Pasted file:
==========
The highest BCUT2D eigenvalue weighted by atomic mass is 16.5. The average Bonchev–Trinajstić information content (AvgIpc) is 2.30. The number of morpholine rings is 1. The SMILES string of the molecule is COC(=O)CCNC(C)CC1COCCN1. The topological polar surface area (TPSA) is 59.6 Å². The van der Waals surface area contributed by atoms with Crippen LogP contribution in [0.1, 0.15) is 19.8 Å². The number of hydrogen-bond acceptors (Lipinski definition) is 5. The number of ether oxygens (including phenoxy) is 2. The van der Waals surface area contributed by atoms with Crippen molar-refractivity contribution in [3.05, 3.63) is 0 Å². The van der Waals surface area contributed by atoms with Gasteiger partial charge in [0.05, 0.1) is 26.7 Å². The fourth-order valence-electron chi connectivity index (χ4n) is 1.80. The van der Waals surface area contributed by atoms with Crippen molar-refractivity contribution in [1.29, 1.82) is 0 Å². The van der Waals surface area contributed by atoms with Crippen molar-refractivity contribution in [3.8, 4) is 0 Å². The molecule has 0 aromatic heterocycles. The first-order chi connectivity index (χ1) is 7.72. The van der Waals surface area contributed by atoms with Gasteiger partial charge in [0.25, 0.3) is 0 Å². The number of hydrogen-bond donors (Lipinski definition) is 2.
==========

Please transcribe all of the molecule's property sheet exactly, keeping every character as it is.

The highest BCUT2D eigenvalue weighted by atomic mass is 16.5. The average Bonchev–Trinajstić information content (AvgIpc) is 2.30. The number of morpholine rings is 1. The SMILES string of the molecule is COC(=O)CCNC(C)CC1COCCN1. The topological polar surface area (TPSA) is 59.6 Å². The van der Waals surface area contributed by atoms with Crippen LogP contribution in [0.1, 0.15) is 19.8 Å². The number of hydrogen-bond acceptors (Lipinski definition) is 5. The number of ether oxygens (including phenoxy) is 2. The van der Waals surface area contributed by atoms with Crippen molar-refractivity contribution in [3.05, 3.63) is 0 Å². The van der Waals surface area contributed by atoms with Gasteiger partial charge in [0.05, 0.1) is 26.7 Å². The fourth-order valence-electron chi connectivity index (χ4n) is 1.80. The van der Waals surface area contributed by atoms with Crippen molar-refractivity contribution in [1.29, 1.82) is 0 Å². The van der Waals surface area contributed by atoms with Crippen molar-refractivity contribution in [3.8, 4) is 0 Å². The molecule has 0 aromatic heterocycles. The first-order chi connectivity index (χ1) is 7.72. The van der Waals surface area contributed by atoms with Gasteiger partial charge in [0.25, 0.3) is 0 Å². The number of hydrogen-bond donors (Lipinski definition) is 2.